However, by recognizing that the diffusion process is built upon individual adoption decisions, the adoption theory should be recognized and modelled much more as the key basement of diffusion theory rather than a theory that is conceptionally and in content different to the diffusion theory. For this reason, I will make no explicit distinction between these two theories which I claim to belong together.
The diffusion of an innovation has traditionally been defined as the process by which ,an innovation is communicated through certain channels over time among the members of a social system’. This definition, with its reference to innovation, communication (and the respective communication channels), time and the members of a social system names the four key components widely recognized as driving innovation diffusion. Although the diffusion process is undoubtedly a dynamic process, the majority of the models that have emerged in diffusion theory could only insufficiently capture this essential feature. Empirical research for analysis and forecast of the diffusion process is still dominated by aggregate diffusion models that mostly envisage capturing the influence of marketing variables on the success of an innovation.
These approaches are convenient in practical terms but they raise the following question: Can a genuine diffusion model be constructed by aggregating demand from consumers who behave in the neoclassical way? That is, assume that consumers are smart and are not just carriers of information? They therefore maximize some objective function such as expected utility or benefit from the product, taking into account the uncertainty associated with their understanding of its attributes, its price, pressure from other adopters to adopt it and their budget. Because the decision to adopt is individual-specific, all potential adopters do not have the same probability of adopting the innovation in a given time-period. Is it possible to develop the adoption curve at the aggregate market level, given the heterogeneity among potential adopters in terms of adopting the innovation at any time t?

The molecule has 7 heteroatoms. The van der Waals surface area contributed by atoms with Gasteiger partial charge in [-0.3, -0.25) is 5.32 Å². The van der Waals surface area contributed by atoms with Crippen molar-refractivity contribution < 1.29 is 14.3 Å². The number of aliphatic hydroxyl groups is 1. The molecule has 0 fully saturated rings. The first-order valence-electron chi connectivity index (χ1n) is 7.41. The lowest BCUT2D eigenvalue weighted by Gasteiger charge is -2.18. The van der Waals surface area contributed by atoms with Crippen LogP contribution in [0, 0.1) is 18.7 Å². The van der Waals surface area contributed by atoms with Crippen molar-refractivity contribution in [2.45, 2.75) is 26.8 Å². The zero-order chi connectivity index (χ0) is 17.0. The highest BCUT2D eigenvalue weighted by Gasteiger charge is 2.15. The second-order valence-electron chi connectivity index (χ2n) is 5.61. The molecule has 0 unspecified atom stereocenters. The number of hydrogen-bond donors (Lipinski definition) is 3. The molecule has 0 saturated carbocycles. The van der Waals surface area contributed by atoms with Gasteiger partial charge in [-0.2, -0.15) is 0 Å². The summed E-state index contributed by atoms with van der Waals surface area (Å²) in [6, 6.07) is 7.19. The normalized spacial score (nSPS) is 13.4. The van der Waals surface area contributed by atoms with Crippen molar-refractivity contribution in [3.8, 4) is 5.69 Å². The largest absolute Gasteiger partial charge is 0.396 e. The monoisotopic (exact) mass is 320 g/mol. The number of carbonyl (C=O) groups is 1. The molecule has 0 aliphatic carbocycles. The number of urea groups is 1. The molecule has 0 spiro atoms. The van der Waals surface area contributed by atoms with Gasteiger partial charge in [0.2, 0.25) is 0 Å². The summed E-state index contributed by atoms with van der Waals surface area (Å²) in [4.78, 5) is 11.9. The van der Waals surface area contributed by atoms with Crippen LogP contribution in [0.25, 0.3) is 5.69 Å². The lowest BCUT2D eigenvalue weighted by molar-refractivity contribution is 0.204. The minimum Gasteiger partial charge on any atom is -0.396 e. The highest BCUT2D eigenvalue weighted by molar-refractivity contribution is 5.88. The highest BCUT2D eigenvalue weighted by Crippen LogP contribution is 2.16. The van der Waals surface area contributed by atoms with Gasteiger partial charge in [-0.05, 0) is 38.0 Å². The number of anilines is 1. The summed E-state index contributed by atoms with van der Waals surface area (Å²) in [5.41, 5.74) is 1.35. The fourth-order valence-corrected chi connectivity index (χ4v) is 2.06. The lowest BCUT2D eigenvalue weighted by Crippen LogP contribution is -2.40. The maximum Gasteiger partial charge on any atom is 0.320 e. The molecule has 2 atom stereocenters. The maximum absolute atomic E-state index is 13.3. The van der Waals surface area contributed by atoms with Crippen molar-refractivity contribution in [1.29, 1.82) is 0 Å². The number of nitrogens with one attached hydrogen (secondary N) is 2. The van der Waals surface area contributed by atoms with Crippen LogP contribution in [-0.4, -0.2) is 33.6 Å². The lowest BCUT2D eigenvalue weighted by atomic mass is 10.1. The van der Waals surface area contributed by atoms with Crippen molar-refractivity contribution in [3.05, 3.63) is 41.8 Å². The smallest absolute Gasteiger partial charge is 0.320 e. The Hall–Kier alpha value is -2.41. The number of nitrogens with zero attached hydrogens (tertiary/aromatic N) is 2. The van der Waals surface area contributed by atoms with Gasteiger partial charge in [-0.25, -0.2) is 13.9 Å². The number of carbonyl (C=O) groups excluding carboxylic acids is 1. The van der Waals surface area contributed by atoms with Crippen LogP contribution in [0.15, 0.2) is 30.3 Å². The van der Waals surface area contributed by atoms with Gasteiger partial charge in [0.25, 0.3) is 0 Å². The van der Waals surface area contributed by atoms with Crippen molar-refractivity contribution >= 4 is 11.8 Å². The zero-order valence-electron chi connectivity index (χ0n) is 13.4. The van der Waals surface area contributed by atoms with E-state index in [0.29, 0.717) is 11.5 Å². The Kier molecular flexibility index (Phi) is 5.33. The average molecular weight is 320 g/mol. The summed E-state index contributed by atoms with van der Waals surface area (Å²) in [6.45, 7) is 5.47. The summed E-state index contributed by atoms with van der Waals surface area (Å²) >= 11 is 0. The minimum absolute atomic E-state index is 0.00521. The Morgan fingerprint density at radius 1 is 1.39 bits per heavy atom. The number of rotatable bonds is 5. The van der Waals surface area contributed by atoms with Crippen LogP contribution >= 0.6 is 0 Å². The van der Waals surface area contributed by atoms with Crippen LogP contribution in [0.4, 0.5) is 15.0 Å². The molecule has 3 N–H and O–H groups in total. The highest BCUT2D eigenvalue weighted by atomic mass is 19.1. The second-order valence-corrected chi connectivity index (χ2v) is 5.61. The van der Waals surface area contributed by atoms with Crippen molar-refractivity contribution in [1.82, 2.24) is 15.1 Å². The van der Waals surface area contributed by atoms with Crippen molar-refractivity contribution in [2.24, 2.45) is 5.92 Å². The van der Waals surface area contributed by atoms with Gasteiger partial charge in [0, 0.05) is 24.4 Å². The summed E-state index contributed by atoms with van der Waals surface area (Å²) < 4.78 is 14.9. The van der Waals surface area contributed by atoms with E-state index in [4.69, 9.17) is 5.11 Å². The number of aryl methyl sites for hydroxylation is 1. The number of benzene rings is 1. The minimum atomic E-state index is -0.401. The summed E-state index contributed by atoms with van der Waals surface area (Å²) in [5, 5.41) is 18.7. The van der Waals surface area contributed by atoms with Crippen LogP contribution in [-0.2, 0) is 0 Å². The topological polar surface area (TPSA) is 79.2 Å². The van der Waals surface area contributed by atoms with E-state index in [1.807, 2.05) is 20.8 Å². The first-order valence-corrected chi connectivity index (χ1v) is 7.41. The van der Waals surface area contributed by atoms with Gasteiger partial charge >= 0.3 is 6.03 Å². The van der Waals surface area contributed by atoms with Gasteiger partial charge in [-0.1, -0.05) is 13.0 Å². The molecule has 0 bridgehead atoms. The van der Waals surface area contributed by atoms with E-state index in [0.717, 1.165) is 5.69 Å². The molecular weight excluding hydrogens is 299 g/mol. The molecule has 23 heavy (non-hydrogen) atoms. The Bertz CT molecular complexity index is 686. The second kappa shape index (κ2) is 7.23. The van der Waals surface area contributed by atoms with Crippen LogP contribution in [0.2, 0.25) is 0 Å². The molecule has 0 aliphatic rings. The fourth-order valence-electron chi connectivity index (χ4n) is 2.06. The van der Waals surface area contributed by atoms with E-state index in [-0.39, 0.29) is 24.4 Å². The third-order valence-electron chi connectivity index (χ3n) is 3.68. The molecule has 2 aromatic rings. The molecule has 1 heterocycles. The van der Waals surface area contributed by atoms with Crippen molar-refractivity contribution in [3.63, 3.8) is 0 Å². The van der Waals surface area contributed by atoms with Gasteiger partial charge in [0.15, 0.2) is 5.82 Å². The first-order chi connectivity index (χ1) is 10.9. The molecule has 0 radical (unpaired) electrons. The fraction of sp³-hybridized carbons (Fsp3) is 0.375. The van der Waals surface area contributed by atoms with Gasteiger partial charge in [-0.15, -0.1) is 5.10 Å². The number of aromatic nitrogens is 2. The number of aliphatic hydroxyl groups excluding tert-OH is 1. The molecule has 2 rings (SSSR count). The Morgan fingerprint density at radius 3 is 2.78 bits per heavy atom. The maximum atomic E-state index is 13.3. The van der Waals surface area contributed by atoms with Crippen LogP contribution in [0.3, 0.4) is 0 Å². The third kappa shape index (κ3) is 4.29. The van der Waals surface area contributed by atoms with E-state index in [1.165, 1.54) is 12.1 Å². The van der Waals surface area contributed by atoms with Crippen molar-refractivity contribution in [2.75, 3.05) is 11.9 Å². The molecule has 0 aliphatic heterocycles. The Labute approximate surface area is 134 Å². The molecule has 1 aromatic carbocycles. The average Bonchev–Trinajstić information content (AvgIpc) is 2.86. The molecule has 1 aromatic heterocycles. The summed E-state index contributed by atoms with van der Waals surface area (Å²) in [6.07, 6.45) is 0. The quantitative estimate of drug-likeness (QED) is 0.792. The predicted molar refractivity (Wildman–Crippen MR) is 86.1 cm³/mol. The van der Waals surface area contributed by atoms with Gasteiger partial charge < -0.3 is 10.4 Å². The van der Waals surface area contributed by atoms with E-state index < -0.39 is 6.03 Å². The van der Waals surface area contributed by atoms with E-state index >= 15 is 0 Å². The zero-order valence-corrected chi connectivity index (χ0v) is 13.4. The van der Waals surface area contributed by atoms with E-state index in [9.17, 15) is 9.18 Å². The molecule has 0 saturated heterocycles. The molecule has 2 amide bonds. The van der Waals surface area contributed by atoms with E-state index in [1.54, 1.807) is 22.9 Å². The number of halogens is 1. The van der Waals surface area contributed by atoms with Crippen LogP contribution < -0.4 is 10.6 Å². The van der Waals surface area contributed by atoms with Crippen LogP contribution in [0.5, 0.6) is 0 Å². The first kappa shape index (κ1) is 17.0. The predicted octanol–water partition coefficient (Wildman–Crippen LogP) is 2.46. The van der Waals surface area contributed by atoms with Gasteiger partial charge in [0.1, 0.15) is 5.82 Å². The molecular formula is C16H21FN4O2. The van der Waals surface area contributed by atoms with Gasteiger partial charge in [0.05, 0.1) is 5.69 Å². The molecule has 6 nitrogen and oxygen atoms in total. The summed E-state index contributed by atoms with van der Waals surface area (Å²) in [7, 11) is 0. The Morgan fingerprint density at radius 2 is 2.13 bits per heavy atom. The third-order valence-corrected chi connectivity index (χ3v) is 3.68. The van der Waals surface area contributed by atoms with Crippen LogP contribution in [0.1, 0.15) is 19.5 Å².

In fact, aggregate models cannot explain why an individual adopts or rejects an innovation at a specific point in time. As a result, these models achieve no adequate aggregation of individual adoption decisions. Analysis and forecast of adoption procedures by means of these models is hardly convincing. While attempts have been taken to unbundle adopters of the aggregate level by categorizing adopters ex-post into a scheme, they could not eliminate the shortcomings of the underlying assumption of adopter homogeneity.